The power of Small Change as illustrated by Audi’s headlights

I love it when products/companies/individuals impliment “small” changes that signify something far greater.

These “incremental” changes or innovations can be so slight as to be nearly subliminal to the customer, but the impact these changes can have is anything but small.

The most recent example of small change having a disproportionately large effect that I’ve noticed is Audi’s headlights.

I’ve never paid much attention to Audi as a car manufacturer. As is so often the case with durable good type products, the feelings you establish (good or bad) in your early experiences with products tend to inform your life-long opinion of them. This is why brands try so hard to capture the loyalty of the 18-24 year-old male; they know if they get them at that stage in their life, they’ll have them forever. I had a bad experience with an Audi back when I was in college, and, thus, embargoed the company as a possible choice for me since then.

Until now.

It wasn’t some car review that made me reconsider the company. Nor was it word of mouth (either from an actual conversation or some social media variant).

Rather, it was this:

The line of LED lights that Audi has introduced (I don’t know how recently) into their headlights just pops out. For me, this “small” detail completely differentiates the Audi from other cars of its ilk (BMW, Mercedes, Lexus) that, truth be told, otherwise really do sort of look all alike.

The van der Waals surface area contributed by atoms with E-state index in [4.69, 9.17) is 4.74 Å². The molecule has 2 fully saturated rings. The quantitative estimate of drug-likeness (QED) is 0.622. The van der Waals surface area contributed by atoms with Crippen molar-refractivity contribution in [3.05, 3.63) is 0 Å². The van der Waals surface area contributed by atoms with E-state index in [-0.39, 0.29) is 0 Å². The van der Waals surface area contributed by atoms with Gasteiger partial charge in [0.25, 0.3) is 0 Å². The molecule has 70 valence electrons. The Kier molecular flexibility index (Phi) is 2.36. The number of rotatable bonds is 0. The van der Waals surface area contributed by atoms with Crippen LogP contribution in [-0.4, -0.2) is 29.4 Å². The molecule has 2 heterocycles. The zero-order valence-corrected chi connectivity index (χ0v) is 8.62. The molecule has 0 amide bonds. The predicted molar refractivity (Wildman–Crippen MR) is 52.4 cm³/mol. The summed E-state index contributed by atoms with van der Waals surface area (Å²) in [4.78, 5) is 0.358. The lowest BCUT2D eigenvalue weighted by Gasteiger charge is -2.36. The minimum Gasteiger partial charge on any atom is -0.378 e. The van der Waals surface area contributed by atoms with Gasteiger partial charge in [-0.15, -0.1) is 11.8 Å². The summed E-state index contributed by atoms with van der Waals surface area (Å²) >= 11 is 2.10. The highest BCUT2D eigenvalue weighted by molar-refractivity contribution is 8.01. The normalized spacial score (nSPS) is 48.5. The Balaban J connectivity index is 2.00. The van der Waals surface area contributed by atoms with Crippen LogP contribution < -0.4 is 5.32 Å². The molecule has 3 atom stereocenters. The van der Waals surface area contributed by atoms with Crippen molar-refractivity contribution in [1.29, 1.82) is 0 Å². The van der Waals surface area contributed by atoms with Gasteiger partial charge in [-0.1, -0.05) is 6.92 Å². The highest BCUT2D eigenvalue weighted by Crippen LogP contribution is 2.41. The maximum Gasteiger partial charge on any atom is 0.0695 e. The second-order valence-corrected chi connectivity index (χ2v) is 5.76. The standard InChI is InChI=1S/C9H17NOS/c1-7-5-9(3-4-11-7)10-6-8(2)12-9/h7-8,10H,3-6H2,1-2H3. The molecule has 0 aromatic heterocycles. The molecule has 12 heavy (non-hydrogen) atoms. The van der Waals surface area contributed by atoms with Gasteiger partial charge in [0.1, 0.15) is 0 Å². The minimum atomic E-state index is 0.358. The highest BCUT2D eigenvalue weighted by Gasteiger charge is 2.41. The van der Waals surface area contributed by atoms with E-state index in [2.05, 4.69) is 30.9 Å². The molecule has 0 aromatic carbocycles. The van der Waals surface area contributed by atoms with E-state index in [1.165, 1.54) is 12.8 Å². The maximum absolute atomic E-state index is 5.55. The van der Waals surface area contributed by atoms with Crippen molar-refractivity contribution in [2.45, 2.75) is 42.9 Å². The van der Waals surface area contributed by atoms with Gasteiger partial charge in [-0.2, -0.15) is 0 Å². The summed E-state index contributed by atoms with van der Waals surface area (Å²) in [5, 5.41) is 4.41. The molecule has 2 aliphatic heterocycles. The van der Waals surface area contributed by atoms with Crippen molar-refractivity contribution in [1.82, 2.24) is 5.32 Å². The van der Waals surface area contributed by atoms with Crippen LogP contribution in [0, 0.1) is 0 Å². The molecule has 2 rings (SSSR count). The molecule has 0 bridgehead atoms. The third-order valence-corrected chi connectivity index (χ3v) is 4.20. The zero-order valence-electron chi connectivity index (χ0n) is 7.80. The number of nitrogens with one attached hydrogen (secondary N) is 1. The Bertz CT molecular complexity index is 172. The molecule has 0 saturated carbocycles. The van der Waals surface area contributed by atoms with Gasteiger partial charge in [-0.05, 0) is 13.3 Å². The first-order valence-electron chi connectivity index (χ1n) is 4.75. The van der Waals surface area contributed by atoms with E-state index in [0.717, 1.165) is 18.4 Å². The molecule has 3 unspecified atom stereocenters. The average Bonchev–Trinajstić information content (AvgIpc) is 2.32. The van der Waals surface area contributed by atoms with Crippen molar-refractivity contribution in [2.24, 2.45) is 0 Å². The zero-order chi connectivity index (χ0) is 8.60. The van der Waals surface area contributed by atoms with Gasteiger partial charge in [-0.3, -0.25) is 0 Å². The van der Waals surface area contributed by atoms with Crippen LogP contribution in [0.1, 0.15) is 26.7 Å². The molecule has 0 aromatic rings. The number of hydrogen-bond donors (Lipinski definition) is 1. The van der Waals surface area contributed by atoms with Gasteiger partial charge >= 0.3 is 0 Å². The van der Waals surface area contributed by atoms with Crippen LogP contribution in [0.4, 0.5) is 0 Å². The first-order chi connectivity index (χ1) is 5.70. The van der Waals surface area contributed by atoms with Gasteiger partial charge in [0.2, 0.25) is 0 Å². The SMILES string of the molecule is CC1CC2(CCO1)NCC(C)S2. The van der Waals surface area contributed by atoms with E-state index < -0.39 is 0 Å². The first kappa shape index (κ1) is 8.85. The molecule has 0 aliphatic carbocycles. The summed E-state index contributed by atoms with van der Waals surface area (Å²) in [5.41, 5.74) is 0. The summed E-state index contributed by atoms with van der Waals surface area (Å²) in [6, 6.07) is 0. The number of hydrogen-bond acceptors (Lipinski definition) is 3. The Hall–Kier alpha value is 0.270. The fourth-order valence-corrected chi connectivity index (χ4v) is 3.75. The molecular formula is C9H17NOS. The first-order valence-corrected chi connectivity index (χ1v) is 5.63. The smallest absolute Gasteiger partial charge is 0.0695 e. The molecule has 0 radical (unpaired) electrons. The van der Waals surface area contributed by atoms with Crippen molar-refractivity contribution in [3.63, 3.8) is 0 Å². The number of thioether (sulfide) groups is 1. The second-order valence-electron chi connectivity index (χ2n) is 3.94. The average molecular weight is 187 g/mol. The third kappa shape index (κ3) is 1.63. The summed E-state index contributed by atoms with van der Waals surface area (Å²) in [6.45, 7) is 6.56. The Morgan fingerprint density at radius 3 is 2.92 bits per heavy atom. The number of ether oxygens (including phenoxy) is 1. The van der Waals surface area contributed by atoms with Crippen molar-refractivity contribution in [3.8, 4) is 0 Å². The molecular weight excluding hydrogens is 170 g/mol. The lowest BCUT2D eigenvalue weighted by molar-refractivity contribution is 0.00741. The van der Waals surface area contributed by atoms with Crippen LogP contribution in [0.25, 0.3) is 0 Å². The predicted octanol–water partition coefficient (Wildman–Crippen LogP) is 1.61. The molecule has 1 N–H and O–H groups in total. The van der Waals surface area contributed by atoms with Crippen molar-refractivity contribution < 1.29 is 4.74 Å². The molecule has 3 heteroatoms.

What keeps this detail from being “small” is that it represents something larger. In literary theory, you refer to this as “synecdoche” (a part representing the whole; e.g. Blake’s opening line of “The Tyger”: “Tyger! Tyger! burning bright/”).

The LED lights in these headlights represents something much larger in my mind: adherence to quality, innovation, style, etc. This detail has made me completely rethink Audi.

As another example, Apple is, of course, masterful at this. Think of what happens on your iPhone if you tap the camera icon on the lock screen rather than slide it upwards. The entire screen bounces up a bit β€” subtly and stylishly showing you precisely what you need to do in order to launch the camera app from the lock screen.

Too often, we feel we must make wholesale change in our products, services, (selves), etc. In reality, a slight change that is illustrative of something deeper going on below the surface tends to have a more profound impact.

“Small” change has the power to absolutely surprise and delight users. A customer may not comment on these details, but β€” in aggregate β€” they register and accumulate powerfully in their mind. The overall outcome is tremendous loyalty.

Tom Waits “Small Change”:

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